Sydney has many beautiful, historic buildings and this week, The Past Present is examining one of the more well known of these – Sydney Observatory. The postcard above dates from the early 1900s and shows the Observatory and the grounds surrounding it.
Sydney’s first observatory was established in 1788 by William Dawes at what was then called Point Maskelyne, in honour of the famous Astronomer who supplied Dawes with books and instruments. The name was later changed to Dawes Point. After Dawes returned to England in 1791 the observatory fell into disuse. In 1821 Governor Brisbane built a private observatory in Parramatta, not far from Government house, and after Brisbane left the colony, his astronomical instruments were purchased by the government.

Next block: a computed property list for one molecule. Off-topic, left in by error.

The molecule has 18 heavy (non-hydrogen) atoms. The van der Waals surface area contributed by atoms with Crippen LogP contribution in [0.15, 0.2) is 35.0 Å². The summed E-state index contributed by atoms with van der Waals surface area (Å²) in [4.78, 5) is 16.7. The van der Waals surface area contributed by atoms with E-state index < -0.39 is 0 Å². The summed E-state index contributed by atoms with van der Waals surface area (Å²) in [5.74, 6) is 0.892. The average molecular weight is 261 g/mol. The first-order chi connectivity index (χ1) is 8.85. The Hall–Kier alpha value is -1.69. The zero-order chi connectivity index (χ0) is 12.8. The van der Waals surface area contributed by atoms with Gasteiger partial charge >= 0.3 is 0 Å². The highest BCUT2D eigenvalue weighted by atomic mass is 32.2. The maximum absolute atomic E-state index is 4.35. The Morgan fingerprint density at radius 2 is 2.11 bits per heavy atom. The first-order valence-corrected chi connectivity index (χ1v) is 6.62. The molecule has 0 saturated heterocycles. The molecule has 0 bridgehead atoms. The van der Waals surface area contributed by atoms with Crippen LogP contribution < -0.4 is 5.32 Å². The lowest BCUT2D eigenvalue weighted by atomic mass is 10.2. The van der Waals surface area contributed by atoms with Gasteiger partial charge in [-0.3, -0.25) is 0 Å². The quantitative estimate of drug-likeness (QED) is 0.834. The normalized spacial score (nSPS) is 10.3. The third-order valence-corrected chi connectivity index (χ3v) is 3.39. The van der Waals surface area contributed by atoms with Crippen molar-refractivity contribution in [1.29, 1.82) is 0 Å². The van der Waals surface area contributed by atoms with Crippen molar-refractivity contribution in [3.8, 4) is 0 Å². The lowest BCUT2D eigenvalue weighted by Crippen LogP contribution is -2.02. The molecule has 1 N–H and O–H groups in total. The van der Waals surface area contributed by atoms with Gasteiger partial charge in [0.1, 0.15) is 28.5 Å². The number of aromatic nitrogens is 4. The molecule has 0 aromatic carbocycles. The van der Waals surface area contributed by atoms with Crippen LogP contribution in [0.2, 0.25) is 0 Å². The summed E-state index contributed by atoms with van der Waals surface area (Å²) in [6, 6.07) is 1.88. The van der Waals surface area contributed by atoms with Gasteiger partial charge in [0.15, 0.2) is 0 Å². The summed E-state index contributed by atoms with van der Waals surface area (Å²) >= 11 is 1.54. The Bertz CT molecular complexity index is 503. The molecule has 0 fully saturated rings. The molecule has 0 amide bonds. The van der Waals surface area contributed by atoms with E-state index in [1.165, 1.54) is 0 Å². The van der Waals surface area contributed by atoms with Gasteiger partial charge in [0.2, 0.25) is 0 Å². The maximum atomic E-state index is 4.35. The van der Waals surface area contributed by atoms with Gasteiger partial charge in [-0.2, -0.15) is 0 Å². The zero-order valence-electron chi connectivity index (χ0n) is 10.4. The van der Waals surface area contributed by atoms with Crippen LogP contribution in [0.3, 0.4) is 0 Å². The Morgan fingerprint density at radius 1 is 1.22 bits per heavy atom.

By 1847 the Parramatta Observatory was in a state of disrepair. In 1856 Governor William Denison selected what is now known as Observatory Hill as the location for the Sydney Observatory because, standing 40 metres above sea level, it was the highest point in Sydney. Originally, there were only plans to build the time-ball tower, which would drop its ball at 1pm on a daily basis, in conjunction with a cannon fired at Dawes Point to let residents and ships in the harbour know the accurate time. When the observatory was actually built though, the design included two telescope rooms, offices and even accommodation for the astronomer and his family. By 1877 the observatory was in need of extension and a library, additional offices and a third telescope room were added.
Sydney Observatory remained in continuous use from the time of its construction until 1982 when ownership and management of the site was transferred to the Museum of Applied Arts and Sciences, now known as the Powerhouse Museum.